So I opened my CQ HealthBeat today and I see a curious headline: “Former CBO Director Says Many Americans Choose to Remain Uninsured.” And I thought that it looked a little odd, so I clicked through and noticed this:
June O’Neill, director of the CBO from 1995 to 1999, discussed at a forum sponsored by the libertarian Cato Institute a recent analysis of the uninsured that she co-wrote for the Employment Policies Institute, a non-profit research firm tied to business interests.
Ah, I see. Well, still, it’s bad to judge a book by it’s cover, so I hopped on over to the Employment Policies Institute to check out the report.
They find that at least 43 percent of Americans in the 18–64 year-old age group have incomes at or above 2.5 times the poverty line, indicating they likely have the means to obtain healthcare coverage and thus may be classified as “voluntarily” uninsured.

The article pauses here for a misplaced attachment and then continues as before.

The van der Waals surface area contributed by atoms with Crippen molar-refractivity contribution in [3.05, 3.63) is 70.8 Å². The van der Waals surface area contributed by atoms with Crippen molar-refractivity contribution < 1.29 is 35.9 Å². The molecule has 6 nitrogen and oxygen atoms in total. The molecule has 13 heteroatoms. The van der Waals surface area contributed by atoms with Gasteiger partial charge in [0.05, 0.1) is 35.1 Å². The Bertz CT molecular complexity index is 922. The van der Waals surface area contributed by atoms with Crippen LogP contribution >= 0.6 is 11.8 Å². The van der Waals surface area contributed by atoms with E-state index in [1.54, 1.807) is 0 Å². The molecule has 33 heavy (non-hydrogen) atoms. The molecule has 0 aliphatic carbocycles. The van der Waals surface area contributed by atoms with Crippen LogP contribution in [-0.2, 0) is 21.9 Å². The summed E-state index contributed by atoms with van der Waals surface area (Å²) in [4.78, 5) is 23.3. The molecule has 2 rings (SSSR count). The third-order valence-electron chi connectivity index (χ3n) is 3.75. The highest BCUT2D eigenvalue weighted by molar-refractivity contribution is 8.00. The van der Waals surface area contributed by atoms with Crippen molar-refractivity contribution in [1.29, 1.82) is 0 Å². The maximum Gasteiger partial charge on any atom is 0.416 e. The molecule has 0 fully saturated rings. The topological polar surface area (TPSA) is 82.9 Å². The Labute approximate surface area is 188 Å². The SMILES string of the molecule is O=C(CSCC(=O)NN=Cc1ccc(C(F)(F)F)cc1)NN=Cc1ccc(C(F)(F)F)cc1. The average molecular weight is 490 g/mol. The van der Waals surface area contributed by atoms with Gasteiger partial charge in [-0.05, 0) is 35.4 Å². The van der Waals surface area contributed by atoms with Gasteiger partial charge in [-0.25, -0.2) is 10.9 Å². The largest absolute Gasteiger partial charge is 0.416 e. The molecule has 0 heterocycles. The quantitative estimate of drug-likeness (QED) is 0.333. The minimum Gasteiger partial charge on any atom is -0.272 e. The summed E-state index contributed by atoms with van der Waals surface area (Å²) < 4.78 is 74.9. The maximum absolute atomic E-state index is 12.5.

Just in case you wanted to run through the figures yourself, the federal poverty line for 2009 is $10,830. That means that of the 43 percent of the 47 million uninsured Americans are making more than $27,075 and therefore are “choosing” not to purchase health insurance. According the Kaiser Family Foundation, the average premium of employer sponsored health care (read: actually covers you) in 2007 was $4,704, or roughly 18 percent of this so-called “voluntarily” uninsured person’s income. On a monthly basis, that’s $392 per month — enough to lease a 2009 Mercedes-Benz CLK-350. Now, I’m not advocating that people at 2.5 percent* times the federal poverty line spend their money on a Mercedes, but what I’m saying is if you knew someone who made $27,000 per year, you probably wouldn’t describe their lack of a Mercedes as “voluntary.”